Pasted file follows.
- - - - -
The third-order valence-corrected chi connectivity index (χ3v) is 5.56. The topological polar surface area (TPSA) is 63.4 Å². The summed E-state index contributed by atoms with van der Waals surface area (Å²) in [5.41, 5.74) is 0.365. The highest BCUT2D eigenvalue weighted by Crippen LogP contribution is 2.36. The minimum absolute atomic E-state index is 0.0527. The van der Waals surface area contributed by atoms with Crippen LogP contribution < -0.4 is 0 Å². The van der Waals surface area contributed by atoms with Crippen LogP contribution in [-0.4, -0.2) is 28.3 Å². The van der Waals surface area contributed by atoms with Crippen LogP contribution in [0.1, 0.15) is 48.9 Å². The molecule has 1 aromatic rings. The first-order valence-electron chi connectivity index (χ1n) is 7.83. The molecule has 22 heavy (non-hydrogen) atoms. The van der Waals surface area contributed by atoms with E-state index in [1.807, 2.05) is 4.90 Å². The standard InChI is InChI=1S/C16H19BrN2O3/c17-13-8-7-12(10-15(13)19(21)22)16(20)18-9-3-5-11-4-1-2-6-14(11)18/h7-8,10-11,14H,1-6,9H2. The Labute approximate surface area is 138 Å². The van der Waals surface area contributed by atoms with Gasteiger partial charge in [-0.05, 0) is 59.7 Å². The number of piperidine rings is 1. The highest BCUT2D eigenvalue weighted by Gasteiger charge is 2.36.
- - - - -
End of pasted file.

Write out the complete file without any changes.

The third-order valence-corrected chi connectivity index (χ3v) is 5.56. The topological polar surface area (TPSA) is 63.4 Å². The summed E-state index contributed by atoms with van der Waals surface area (Å²) in [5.41, 5.74) is 0.365. The highest BCUT2D eigenvalue weighted by Crippen LogP contribution is 2.36. The minimum absolute atomic E-state index is 0.0527. The van der Waals surface area contributed by atoms with Crippen LogP contribution < -0.4 is 0 Å². The van der Waals surface area contributed by atoms with Crippen LogP contribution in [-0.4, -0.2) is 28.3 Å². The van der Waals surface area contributed by atoms with Crippen LogP contribution in [0.1, 0.15) is 48.9 Å². The molecule has 1 aromatic rings. The first-order valence-electron chi connectivity index (χ1n) is 7.83. The molecule has 22 heavy (non-hydrogen) atoms. The van der Waals surface area contributed by atoms with E-state index in [1.807, 2.05) is 4.90 Å². The standard InChI is InChI=1S/C16H19BrN2O3/c17-13-8-7-12(10-15(13)19(21)22)16(20)18-9-3-5-11-4-1-2-6-14(11)18/h7-8,10-11,14H,1-6,9H2. The Labute approximate surface area is 138 Å². The van der Waals surface area contributed by atoms with Gasteiger partial charge in [-0.05, 0) is 59.7 Å². The number of piperidine rings is 1. The highest BCUT2D eigenvalue weighted by Gasteiger charge is 2.36.